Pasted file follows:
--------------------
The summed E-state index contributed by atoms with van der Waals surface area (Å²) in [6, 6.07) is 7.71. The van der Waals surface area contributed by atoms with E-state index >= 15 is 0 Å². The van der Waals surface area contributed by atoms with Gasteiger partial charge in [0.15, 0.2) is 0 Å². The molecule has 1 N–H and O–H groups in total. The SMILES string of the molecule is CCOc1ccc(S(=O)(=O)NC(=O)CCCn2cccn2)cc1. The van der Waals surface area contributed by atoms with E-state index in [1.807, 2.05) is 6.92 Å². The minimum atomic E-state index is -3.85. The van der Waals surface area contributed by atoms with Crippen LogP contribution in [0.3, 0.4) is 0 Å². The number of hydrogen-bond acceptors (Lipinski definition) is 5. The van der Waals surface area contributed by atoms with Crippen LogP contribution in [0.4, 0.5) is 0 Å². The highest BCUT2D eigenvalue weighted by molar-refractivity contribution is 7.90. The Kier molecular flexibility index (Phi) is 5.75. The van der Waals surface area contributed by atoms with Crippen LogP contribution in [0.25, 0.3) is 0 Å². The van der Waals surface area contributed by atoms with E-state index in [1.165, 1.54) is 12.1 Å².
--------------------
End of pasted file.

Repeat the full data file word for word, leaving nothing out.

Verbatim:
The summed E-state index contributed by atoms with van der Waals surface area (Å²) in [6, 6.07) is 7.71. The van der Waals surface area contributed by atoms with E-state index >= 15 is 0 Å². The van der Waals surface area contributed by atoms with Gasteiger partial charge in [0.15, 0.2) is 0 Å². The molecule has 1 N–H and O–H groups in total. The SMILES string of the molecule is CCOc1ccc(S(=O)(=O)NC(=O)CCCn2cccn2)cc1. The van der Waals surface area contributed by atoms with E-state index in [1.807, 2.05) is 6.92 Å². The minimum atomic E-state index is -3.85. The van der Waals surface area contributed by atoms with Crippen LogP contribution in [0.3, 0.4) is 0 Å². The number of hydrogen-bond acceptors (Lipinski definition) is 5. The van der Waals surface area contributed by atoms with Crippen LogP contribution in [0.4, 0.5) is 0 Å². The highest BCUT2D eigenvalue weighted by molar-refractivity contribution is 7.90. The Kier molecular flexibility index (Phi) is 5.75. The van der Waals surface area contributed by atoms with Crippen LogP contribution in [0.25, 0.3) is 0 Å². The van der Waals surface area contributed by atoms with E-state index in [1.165, 1.54) is 12.1 Å².